The National Gulf Veterans and Families Association (NGVFA) and the leading ex-services mental welfare charity, Combat Stress, both provide support groups and advice for partners and families. The Combat Stress group - called 'Just For Us' has been running for over a year, and now plans to develop a similar support group for the children of PTSD sufferers.
Unchecked, the consequences can be extreme
If what begins as a stress reaction or adjustment difficulty develops further and is left unchecked, the consequences can be extreme according to Heather Saunders, who runs the Army Widows Association.
Several of the Association's members have lost partners to suicide, and some of these are suspected cases of undiagnosed PTSD. One such widow - Donna Mahoney - has begun campaigning herself for an increase in communication and resources on PTSD for Armed Forces families since her husband's death.
Donna claims that as a TA wife she had been particularly isolated from information and support. Her husband had been given leaflets about PTSD and adjustment problems - but had hidden them from her. She knew nothing of PTSD and of who to contact for help with her husband's problems.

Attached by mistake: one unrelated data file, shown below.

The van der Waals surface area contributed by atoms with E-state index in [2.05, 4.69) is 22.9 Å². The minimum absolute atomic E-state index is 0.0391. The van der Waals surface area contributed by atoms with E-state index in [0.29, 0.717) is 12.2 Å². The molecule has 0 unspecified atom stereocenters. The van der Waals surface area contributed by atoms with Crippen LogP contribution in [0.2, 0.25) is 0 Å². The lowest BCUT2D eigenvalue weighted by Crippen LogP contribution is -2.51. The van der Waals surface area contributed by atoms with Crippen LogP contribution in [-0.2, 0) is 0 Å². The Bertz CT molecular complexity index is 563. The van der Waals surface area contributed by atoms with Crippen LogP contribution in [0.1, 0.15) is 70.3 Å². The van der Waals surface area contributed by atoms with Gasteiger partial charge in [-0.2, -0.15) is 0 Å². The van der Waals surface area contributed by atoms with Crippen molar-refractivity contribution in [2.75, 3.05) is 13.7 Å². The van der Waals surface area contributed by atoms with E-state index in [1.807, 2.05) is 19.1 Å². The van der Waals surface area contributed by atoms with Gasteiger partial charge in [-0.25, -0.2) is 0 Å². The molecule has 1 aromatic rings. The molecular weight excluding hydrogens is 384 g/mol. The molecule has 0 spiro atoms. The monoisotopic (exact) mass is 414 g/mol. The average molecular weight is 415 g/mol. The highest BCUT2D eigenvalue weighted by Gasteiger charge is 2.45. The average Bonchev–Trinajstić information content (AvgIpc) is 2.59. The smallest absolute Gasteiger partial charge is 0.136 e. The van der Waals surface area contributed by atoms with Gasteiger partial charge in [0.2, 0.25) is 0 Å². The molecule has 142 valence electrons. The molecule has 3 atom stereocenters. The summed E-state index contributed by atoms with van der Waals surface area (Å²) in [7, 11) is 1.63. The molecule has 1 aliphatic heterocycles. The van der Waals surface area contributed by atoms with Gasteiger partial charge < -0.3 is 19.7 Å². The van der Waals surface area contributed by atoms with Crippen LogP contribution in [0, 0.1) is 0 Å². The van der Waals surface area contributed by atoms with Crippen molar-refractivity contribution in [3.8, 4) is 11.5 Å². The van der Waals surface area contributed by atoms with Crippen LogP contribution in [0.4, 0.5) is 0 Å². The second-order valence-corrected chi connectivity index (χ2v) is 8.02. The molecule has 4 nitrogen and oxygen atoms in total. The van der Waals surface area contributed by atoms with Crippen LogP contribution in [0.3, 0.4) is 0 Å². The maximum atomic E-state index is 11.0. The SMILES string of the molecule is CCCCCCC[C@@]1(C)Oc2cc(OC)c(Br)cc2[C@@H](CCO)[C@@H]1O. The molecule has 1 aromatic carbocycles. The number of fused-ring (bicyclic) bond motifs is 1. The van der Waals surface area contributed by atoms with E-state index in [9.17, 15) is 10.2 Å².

'I'm a qualified nurse and I know that there is life after depression - you can get over it.
But if you don't know anything then you can't help someone."
Don't be afraid to speak up
Heather Saunders believes that, as well as inadequate follow-up after troops return from deployment, another problem is that many concerned families of serving members of the armed forces may not speak up until it is too late. This is often because they are worried about jeopardising their loved ones' career. The fear that their concerns will not remain confidential, and a 'black mark' will be put against the individual's name means that there may be a reluctance to approach official sources of help.
Last year the Army Families Federation (AFF) published a survey of army families from Operation Telic 2003-2004, which voiced the views of partners and relatives about the levels of support they received before, during and after deployment to Iraq. The report showed that most families expressed a 'powerful need' for information from the army system, and a strong desire to share the experience with others going through the same - sometimes tense - reunion with their loved ones.